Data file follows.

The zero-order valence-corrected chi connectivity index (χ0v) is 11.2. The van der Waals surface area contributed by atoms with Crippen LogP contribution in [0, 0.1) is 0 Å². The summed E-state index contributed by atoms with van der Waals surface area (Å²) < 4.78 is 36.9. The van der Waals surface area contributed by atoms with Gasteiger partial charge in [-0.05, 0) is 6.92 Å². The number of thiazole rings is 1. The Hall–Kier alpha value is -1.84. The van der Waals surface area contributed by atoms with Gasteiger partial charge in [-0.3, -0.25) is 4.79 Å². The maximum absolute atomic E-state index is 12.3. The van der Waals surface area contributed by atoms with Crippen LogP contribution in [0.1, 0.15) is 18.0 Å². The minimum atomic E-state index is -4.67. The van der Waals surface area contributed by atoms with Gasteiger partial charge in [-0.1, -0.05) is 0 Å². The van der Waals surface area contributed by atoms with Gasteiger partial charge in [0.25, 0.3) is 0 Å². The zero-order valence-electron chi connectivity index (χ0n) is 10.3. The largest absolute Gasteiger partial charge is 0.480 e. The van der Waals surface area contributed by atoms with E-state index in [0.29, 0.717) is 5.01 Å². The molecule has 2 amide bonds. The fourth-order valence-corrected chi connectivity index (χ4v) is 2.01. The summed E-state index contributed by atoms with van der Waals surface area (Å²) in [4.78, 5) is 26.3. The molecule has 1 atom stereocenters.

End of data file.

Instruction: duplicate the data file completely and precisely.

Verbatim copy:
The zero-order valence-corrected chi connectivity index (χ0v) is 11.2. The van der Waals surface area contributed by atoms with Crippen LogP contribution in [0, 0.1) is 0 Å². The summed E-state index contributed by atoms with van der Waals surface area (Å²) < 4.78 is 36.9. The van der Waals surface area contributed by atoms with Gasteiger partial charge in [-0.05, 0) is 6.92 Å². The number of thiazole rings is 1. The Hall–Kier alpha value is -1.84. The van der Waals surface area contributed by atoms with Gasteiger partial charge in [-0.3, -0.25) is 4.79 Å². The maximum absolute atomic E-state index is 12.3. The van der Waals surface area contributed by atoms with Crippen LogP contribution in [0.1, 0.15) is 18.0 Å². The minimum atomic E-state index is -4.67. The van der Waals surface area contributed by atoms with Gasteiger partial charge in [-0.1, -0.05) is 0 Å². The van der Waals surface area contributed by atoms with Gasteiger partial charge in [0.25, 0.3) is 0 Å². The zero-order valence-electron chi connectivity index (χ0n) is 10.3. The largest absolute Gasteiger partial charge is 0.480 e. The van der Waals surface area contributed by atoms with E-state index in [0.29, 0.717) is 5.01 Å². The molecule has 2 amide bonds. The fourth-order valence-corrected chi connectivity index (χ4v) is 2.01. The summed E-state index contributed by atoms with van der Waals surface area (Å²) in [4.78, 5) is 26.3. The molecule has 1 atom stereocenters.